And people are like, “You’re forcing cannibalism on them.” It’s like, “Okay, firstly, it’s a chicken. Secondly, they don’t have the same issue that beef does where if you feed beef to beef you get mad cow disease and stuff. It’s not that kind of thing.” But also, especially if you have used the chicken’s carcass to make stock, the bones are basically just calcium. All the stuff has been boiled out of it, all the marrow has been boiled out of it. It’s essentially just calcium, which is good for them because it helps build up the strength of their shell. And they’ll eat it. I try not to do that. We have pigs so I give a lot of the stuff to the pigs. But they will eat table scraps, they will eat of cuts of vegetables, they will eat all sorts of things, which is really great because we have started throwing out so much less food now that we have farm animals. Because instead of throwing out food that’s bad, you just give it to the farm animals and then they eat it.
They’ll eat all sorts of things. And I’ve had days where I don’t give them regular food because they get a huge bowl of butternut squash scraps or something like that. So, it really just depends. That’s mostly the food side of things. On the water side of things, they need fresh water. Baby chickens are really stupid. Baby chickens will fall asleep in the water and drown in it. When they’re really, really little, there are these waterers. I got them at the feed store that take a Mason jar, so you can just put an upside down Mason jar in it and they will be able to use that instead or use that as their water supply. But when they’re really little, I fill the waterer with rocks so that they can still get water, but if they fall into it, they’ll probably be elevated and they won’t drown.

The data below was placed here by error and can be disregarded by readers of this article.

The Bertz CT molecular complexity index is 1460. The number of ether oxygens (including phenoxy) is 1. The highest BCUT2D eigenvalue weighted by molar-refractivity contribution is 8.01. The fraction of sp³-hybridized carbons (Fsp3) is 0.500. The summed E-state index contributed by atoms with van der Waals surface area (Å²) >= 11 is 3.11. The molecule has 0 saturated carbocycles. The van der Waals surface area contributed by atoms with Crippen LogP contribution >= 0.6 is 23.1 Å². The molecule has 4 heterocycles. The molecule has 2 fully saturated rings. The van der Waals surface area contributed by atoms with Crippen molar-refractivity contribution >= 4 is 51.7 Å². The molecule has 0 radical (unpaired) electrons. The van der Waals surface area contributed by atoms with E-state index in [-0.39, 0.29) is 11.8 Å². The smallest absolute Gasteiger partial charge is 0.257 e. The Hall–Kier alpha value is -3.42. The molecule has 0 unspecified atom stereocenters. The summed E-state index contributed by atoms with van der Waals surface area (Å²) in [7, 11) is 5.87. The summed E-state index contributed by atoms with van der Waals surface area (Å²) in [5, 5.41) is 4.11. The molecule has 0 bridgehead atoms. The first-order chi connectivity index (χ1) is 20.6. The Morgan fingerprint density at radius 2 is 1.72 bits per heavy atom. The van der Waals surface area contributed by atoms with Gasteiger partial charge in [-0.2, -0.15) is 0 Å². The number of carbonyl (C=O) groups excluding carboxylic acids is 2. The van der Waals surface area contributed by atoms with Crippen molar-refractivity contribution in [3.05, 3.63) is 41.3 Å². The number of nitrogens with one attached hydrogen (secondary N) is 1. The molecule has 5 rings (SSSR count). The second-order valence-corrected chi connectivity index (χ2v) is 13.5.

That only lasts for about a week because they grow ridiculously fast. And once they’re over a week, they start kicking stuff into their water and within a matter of 20 minutes, their water can be totally full of pine shavings. So, for that, what I do is I elevate the waterer on bricks. You put some bricks in there, you put the water on there and that keeps it mostly clean until you transfer them out of the brooder. For adult chickens, you will need some kind of hanging waterer. Some people have systems with buckets and these little nozzles to keep clean. I’ve had really good luck with the waterers but I’ve only had good luck with them when I hang them. I just have some wire hanging in the chicken coops that holds those waterers about six inches off the ground. And that keeps them pretty clean, keeps the chickens happy, keeps them watered. You just want to make sure that they don’t run out of fresh water especially if it’s hot outside.